We were advised by our attorneys that we have an obligation to have ‘reasonable assurance’ that anyone we sell assets to has the capability to execute the commitments made. This includes seeing evidence that the buyer has sufficient capital to get started operating the business, that they have a management team that can start the operation, and that they have a company structure (‘legal entities’) established. We requested that information from Mr. Rasure prior to signing the MoU.

To date, we have not received the information required. At about the same time we ended the MoU, he provided a document showing access to some capital, although in the opinion of the board it is insufficient to get the business restarted. We have not received any information regarding team members that would be involved in day to day operations; so far the only individual we have had any communication with is Mr. Rasure, despite our efforts to contact individuals he identified as his Board. We have not seen any documents describing the legal structure of his company, or its ownership. Mr. Rasure has also been very reluctant to engage other resources that are needed to do an orderly wind down of TechShop, Inc, including our accountants and finance team.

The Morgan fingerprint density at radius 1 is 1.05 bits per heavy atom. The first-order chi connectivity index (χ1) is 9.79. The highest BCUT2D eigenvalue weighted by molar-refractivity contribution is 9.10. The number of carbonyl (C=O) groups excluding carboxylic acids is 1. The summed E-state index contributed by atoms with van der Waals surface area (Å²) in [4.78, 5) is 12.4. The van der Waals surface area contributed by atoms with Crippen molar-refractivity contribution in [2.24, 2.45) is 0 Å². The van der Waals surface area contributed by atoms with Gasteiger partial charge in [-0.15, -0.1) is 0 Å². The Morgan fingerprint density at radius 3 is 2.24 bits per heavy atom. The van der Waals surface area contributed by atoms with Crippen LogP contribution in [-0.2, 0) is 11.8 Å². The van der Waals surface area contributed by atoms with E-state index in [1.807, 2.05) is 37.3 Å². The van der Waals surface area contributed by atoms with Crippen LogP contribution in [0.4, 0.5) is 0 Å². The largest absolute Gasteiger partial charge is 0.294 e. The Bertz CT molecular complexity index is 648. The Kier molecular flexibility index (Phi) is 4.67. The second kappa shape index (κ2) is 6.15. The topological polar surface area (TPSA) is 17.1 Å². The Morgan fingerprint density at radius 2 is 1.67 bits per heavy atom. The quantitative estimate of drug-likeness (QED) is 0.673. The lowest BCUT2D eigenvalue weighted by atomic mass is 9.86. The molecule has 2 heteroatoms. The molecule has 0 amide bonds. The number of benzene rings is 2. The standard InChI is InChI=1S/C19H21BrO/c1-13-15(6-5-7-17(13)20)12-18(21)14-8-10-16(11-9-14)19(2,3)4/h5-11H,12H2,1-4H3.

The TechShop, Inc. team has provided all of the information required and legally allowed. We have provided full financial data. We provided a draft sales agreement to Mr. Rasure for review, but have not received any comments or feedback. We also expedited closure of the deal by getting approval from 51% of our Series A and B shareholders to waive a required notification period. Mr. Rasure has requested member contact information; unfortunately, we are legally not allowed to transfer this information, but we have proposed effective ways for his team to engage members. We have done everything we can to move this deal forward.